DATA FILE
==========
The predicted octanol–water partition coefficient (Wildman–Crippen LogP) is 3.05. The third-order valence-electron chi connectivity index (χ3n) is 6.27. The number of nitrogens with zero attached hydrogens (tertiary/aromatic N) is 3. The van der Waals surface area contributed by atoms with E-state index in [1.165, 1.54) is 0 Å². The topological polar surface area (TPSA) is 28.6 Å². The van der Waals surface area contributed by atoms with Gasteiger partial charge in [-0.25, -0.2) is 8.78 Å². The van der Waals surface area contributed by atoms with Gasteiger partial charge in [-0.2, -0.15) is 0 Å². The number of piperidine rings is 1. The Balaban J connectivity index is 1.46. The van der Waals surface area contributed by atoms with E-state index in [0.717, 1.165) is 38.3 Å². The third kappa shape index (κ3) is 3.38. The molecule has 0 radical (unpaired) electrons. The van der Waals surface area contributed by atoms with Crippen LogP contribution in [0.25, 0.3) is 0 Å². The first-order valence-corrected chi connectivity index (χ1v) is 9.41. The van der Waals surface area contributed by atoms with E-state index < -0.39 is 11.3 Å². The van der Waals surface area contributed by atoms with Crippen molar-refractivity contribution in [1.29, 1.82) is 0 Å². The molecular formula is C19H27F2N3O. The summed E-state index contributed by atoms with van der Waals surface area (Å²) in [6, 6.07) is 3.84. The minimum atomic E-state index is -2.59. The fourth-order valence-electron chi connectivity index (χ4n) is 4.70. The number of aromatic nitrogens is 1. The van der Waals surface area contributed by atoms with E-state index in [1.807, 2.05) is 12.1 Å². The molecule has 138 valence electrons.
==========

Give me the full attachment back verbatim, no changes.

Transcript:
The predicted octanol–water partition coefficient (Wildman–Crippen LogP) is 3.05. The third-order valence-electron chi connectivity index (χ3n) is 6.27. The number of nitrogens with zero attached hydrogens (tertiary/aromatic N) is 3. The van der Waals surface area contributed by atoms with E-state index in [1.165, 1.54) is 0 Å². The topological polar surface area (TPSA) is 28.6 Å². The van der Waals surface area contributed by atoms with Gasteiger partial charge in [-0.25, -0.2) is 8.78 Å². The van der Waals surface area contributed by atoms with Gasteiger partial charge in [-0.2, -0.15) is 0 Å². The number of piperidine rings is 1. The Balaban J connectivity index is 1.46. The van der Waals surface area contributed by atoms with E-state index in [0.717, 1.165) is 38.3 Å². The third kappa shape index (κ3) is 3.38. The molecule has 0 radical (unpaired) electrons. The van der Waals surface area contributed by atoms with Crippen LogP contribution in [0.25, 0.3) is 0 Å². The first-order valence-corrected chi connectivity index (χ1v) is 9.41. The van der Waals surface area contributed by atoms with E-state index < -0.39 is 11.3 Å². The van der Waals surface area contributed by atoms with Crippen molar-refractivity contribution in [1.29, 1.82) is 0 Å². The molecular formula is C19H27F2N3O. The summed E-state index contributed by atoms with van der Waals surface area (Å²) in [6, 6.07) is 3.84. The minimum atomic E-state index is -2.59. The fourth-order valence-electron chi connectivity index (χ4n) is 4.70. The number of aromatic nitrogens is 1. The van der Waals surface area contributed by atoms with E-state index in [1.807, 2.05) is 12.1 Å². The molecule has 138 valence electrons.